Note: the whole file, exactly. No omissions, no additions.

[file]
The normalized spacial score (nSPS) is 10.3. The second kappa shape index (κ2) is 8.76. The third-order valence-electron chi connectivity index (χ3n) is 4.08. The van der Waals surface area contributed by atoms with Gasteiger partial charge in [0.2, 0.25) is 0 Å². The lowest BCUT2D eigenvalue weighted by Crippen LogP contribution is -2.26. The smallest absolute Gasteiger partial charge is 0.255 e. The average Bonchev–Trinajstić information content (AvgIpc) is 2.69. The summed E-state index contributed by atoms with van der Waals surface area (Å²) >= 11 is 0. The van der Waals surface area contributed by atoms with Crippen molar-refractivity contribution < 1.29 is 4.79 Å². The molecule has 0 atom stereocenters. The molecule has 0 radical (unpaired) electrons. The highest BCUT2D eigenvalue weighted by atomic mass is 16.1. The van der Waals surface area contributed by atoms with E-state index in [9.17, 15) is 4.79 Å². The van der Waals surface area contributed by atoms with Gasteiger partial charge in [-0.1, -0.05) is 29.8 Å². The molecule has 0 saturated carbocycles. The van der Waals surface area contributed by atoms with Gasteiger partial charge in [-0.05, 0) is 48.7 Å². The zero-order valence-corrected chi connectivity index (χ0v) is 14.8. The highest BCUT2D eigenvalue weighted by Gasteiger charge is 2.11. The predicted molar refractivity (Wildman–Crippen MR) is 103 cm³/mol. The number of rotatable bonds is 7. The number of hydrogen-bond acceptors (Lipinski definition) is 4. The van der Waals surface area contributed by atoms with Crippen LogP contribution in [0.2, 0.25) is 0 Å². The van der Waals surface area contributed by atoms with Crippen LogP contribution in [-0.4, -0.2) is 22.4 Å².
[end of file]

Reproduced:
The normalized spacial score (nSPS) is 10.3. The second kappa shape index (κ2) is 8.76. The third-order valence-electron chi connectivity index (χ3n) is 4.08. The van der Waals surface area contributed by atoms with Gasteiger partial charge in [0.2, 0.25) is 0 Å². The lowest BCUT2D eigenvalue weighted by Crippen LogP contribution is -2.26. The smallest absolute Gasteiger partial charge is 0.255 e. The average Bonchev–Trinajstić information content (AvgIpc) is 2.69. The summed E-state index contributed by atoms with van der Waals surface area (Å²) >= 11 is 0. The van der Waals surface area contributed by atoms with Crippen molar-refractivity contribution < 1.29 is 4.79 Å². The molecule has 0 atom stereocenters. The molecule has 0 radical (unpaired) electrons. The highest BCUT2D eigenvalue weighted by atomic mass is 16.1. The van der Waals surface area contributed by atoms with E-state index in [9.17, 15) is 4.79 Å². The van der Waals surface area contributed by atoms with Gasteiger partial charge in [-0.1, -0.05) is 29.8 Å². The molecule has 0 saturated carbocycles. The van der Waals surface area contributed by atoms with Gasteiger partial charge in [-0.05, 0) is 48.7 Å². The zero-order valence-corrected chi connectivity index (χ0v) is 14.8. The highest BCUT2D eigenvalue weighted by Gasteiger charge is 2.11. The predicted molar refractivity (Wildman–Crippen MR) is 103 cm³/mol. The number of rotatable bonds is 7. The number of hydrogen-bond acceptors (Lipinski definition) is 4. The van der Waals surface area contributed by atoms with Crippen LogP contribution in [0.2, 0.25) is 0 Å². The van der Waals surface area contributed by atoms with Crippen LogP contribution in [-0.4, -0.2) is 22.4 Å².